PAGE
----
Hence,                                      \frac {m}{n}=\frac {8}{5}
So, the minimum number of point to be located at equal distance on ray BX is 8.

Question 6:
To draw a pair of tangents to a circle which are inclined to each other at an angle of 60°, it is required to draw tangents at end points of those two radii of the circle, the angle between them should be
(a) 135°                      (b) 90°                        (c) 60°                         (d) 120°
Solution:
(d) The angle between them should be 120° because in that case the figure formed by the intersection point of pair of tangent, the two end points of those-two radii tangents are drawn) and the centre of the circle is a quadrilateral.
From figure it is quadrilateral,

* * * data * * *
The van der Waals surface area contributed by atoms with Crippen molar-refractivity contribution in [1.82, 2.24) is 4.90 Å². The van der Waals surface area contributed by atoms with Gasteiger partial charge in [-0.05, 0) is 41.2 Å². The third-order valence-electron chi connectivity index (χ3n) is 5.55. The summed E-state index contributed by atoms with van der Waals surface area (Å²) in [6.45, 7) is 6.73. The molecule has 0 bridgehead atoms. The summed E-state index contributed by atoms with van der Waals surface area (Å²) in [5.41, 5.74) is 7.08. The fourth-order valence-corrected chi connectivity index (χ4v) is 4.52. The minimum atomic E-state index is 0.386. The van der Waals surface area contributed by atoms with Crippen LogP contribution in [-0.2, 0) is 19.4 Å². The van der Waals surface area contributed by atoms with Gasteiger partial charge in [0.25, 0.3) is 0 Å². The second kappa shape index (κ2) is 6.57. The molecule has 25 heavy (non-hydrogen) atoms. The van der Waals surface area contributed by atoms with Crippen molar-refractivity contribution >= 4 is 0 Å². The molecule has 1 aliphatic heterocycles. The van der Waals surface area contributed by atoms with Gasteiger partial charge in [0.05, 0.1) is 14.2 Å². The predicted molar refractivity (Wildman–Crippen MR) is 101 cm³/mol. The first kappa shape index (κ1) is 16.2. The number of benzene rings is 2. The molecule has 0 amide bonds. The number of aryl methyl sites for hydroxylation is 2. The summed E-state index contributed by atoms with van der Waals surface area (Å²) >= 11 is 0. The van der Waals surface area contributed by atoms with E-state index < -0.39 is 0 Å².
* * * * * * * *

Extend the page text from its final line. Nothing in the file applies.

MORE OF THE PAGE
∠POQ + ∠PRQ = 180° [∴ sum of opposite angles are 180°]
60°+ θ = 180°
θ=120
Hence, the required angle between them is 120°.


Areas Related to Circles Class 10 Maths Multiple Choice Questions with Answers

Question 1:
If the sum of the areas of two circles with radii R1 and R2 is equal to the area of a circle of radius R, then
ncert-exemplar-problems-class-10-maths-areas-related-circle - Ex-11.1-1Q
Solution:
(b) According to the given condition,
                                                          Area of circle =Area of first circle + Area of second circle
ncert-exemplar-problems-class-10-maths-areas-related-circle - Ex-11.1-1s

Question 2:
If the sum of the circumferences of two circles with radii R1 and R2 is equal to the circumference of a circle of radius R, then
(a) R1 + R2=R
(b) R1 + R2 > R
(c) R1 + R2 < R
(d) Nothing definite can be said about the relation among R1,R2 and R
Solution:
(a) According to the given condition,